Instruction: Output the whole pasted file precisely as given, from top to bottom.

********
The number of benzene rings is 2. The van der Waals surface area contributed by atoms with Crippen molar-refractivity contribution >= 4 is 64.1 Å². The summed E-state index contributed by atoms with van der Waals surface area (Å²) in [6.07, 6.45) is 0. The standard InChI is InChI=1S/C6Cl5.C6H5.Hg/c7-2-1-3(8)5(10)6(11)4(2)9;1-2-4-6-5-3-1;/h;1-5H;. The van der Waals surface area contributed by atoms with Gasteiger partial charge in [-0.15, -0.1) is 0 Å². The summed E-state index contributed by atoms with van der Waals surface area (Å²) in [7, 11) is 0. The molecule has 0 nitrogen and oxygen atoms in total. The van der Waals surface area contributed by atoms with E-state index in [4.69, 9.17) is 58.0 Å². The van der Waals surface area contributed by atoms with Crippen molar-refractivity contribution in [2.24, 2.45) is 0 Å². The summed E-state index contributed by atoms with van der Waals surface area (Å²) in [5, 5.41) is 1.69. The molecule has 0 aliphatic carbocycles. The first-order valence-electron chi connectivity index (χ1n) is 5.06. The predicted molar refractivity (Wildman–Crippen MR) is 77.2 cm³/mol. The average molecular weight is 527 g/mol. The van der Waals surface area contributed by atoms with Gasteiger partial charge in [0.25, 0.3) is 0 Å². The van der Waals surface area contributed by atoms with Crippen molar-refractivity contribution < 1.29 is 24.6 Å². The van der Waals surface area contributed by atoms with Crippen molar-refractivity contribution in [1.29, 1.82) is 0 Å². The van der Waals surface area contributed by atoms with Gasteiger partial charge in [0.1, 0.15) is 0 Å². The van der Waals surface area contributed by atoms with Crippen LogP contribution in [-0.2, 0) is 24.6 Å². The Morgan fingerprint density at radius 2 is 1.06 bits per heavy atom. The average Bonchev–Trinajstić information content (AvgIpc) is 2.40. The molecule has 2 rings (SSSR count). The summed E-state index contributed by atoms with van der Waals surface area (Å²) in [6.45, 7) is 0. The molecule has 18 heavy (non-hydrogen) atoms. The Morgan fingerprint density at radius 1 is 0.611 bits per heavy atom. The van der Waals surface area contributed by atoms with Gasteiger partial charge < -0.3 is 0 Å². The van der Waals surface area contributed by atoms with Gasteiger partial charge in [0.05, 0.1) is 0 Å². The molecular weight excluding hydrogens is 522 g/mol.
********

The number of benzene rings is 2. The van der Waals surface area contributed by atoms with Crippen molar-refractivity contribution >= 4 is 64.1 Å². The summed E-state index contributed by atoms with van der Waals surface area (Å²) in [6.07, 6.45) is 0. The standard InChI is InChI=1S/C6Cl5.C6H5.Hg/c7-2-1-3(8)5(10)6(11)4(2)9;1-2-4-6-5-3-1;/h;1-5H;. The van der Waals surface area contributed by atoms with Gasteiger partial charge in [-0.15, -0.1) is 0 Å². The summed E-state index contributed by atoms with van der Waals surface area (Å²) in [7, 11) is 0. The molecule has 0 nitrogen and oxygen atoms in total. The van der Waals surface area contributed by atoms with E-state index in [4.69, 9.17) is 58.0 Å². The van der Waals surface area contributed by atoms with Crippen molar-refractivity contribution in [2.24, 2.45) is 0 Å². The summed E-state index contributed by atoms with van der Waals surface area (Å²) in [5, 5.41) is 1.69. The molecule has 0 aliphatic carbocycles. The first-order valence-electron chi connectivity index (χ1n) is 5.06. The predicted molar refractivity (Wildman–Crippen MR) is 77.2 cm³/mol. The average molecular weight is 527 g/mol. The van der Waals surface area contributed by atoms with Gasteiger partial charge in [0.25, 0.3) is 0 Å². The van der Waals surface area contributed by atoms with Crippen molar-refractivity contribution < 1.29 is 24.6 Å². The van der Waals surface area contributed by atoms with Crippen molar-refractivity contribution in [1.29, 1.82) is 0 Å². The van der Waals surface area contributed by atoms with Gasteiger partial charge in [0.1, 0.15) is 0 Å². The van der Waals surface area contributed by atoms with Crippen LogP contribution in [-0.2, 0) is 24.6 Å². The Morgan fingerprint density at radius 2 is 1.06 bits per heavy atom. The average Bonchev–Trinajstić information content (AvgIpc) is 2.40. The molecule has 2 rings (SSSR count). The summed E-state index contributed by atoms with van der Waals surface area (Å²) in [6.45, 7) is 0. The molecule has 18 heavy (non-hydrogen) atoms. The Morgan fingerprint density at radius 1 is 0.611 bits per heavy atom. The van der Waals surface area contributed by atoms with Gasteiger partial charge < -0.3 is 0 Å². The van der Waals surface area contributed by atoms with Gasteiger partial charge in [0.05, 0.1) is 0 Å². The molecular weight excluding hydrogens is 522 g/mol.